John Wilder has up an excellent piece on why recessions are good for the economy.
“I’ve shared this opinion before: recessions are good for the economy. Bankrupt businesses are good for the economy. Are they painful in the short term? Certainly. But they provide a great service – they clear out the companies that don’t add value to the customers.”
This is something that I’ve talked about before. Cleaning out the dead wood is not just good for the economy; it lets new start up businesses enter the market and succeed. That success is critical because a big reason why new businesses succeed is in being innovative. Innovation is one of the core concepts of true market capitalism. The beneficiaries of innovation are the consumers. With innovation we get better products at lower prices. Televisions and mobile phones are excellent examples of this concept in action. Note that there is no government interference in these markets. Partly due to that absence of government manipulation, these products become cheaper and better over time. Companies must innovate in order to keep attracting customers. Products in which governments interfere will inevitably get more expensive and progressively worse. Think healthcare or education.
Crony capitalism is the exact opposite of this. With crony capitalism companies manipulate governments to protect themselves. They do this primarily by encouraging governments to regulate their industries. These regulations are barriers to entry for new businesses. Established companies with office towers packed with their own lawyers absolutely love having lots of regulations as they have the means and expertise to deal with them. New companies attempting to enter the market have to devote a large amount of their productivity into meeting regulations. This comes at the expense of innovation, which seals their doom as they are unable to compete with the big boys and they cannot innovate their way into the market.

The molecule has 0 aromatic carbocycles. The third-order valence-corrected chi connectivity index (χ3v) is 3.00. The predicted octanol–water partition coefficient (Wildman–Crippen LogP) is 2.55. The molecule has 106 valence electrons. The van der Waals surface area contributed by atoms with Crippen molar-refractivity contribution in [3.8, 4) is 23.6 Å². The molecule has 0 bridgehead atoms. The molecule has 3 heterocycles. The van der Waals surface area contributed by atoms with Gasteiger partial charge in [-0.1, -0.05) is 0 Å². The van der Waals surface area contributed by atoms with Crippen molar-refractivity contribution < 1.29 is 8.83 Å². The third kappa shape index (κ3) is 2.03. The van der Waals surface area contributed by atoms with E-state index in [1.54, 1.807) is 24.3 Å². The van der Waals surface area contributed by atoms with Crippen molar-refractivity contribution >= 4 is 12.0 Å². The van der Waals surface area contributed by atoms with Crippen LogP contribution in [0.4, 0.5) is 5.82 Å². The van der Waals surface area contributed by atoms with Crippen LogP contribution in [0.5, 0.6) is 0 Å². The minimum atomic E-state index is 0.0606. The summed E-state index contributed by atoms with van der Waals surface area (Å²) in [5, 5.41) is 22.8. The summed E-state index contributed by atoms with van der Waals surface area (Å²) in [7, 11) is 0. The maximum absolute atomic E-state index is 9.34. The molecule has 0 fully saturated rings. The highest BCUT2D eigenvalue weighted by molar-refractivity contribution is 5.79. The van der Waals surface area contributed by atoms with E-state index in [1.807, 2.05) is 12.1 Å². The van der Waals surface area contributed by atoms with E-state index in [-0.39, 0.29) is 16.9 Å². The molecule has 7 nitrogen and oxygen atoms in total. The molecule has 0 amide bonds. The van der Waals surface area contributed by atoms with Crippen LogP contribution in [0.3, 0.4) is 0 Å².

This is why the EU is a very bad idea, and it is also why every major established company in the UK are opposed to Brexit. They want to have a captive market where they can devote their time to meeting government regulations while dreaming up new regulations together with enthusiastic government bureaucrats. And the product that the company is supposed to be making? Pfft – who cares? The customer has to purchase it anyway, notwithstanding how awful it is, as they have a captive market. They have no competition because it has been regulated out of existence.
This is another reason why recessions can be very good for economies. The dead wood is involuntarily cleaned out which leaves space for start ups. Of course, if all the old regulations are still in place then they still have an immense hurdle to overcome. This is one of the reasons why Trump has been so focused on eliminating regulations. As a businessman, he understands just how much of a barrier to entry they are.
“A decade is a long time without a recession. Based on the past experiences of the 2001 and 2008 recessions it’s easy to come to the conclusion that the longer you wait to address a problem economy, the bigger impact it will have on people’s lives. Heck, the longer you wait to address any problem, the worse it becomes.”
Australian politicians love to boast that the country has gone without an official recession since 1991. In equal measure, the same politicians are absolutely terrified of the inevitable recession landing on their watch. Australians should be worried too because our politicians are so clueless and inexperienced with these matters that when the next recession hits, (and it will most probably be a depression), they will attempt to fix it. The only way to properly emerge from a recession is by government getting out of the way. In other words, government must resist the urge to fiddle with things such as manipulating interest rates.
The chances of that happening, of course, are near zero. So the next one won’t just be a big hit; it will last a very long time indeed. It will be the Roosevelt of depressions.
This article was originally published at Pushing Rubber Downhill, where Adam Piggott publishes regularly and brilliantly. You can purchase Adam’s books here.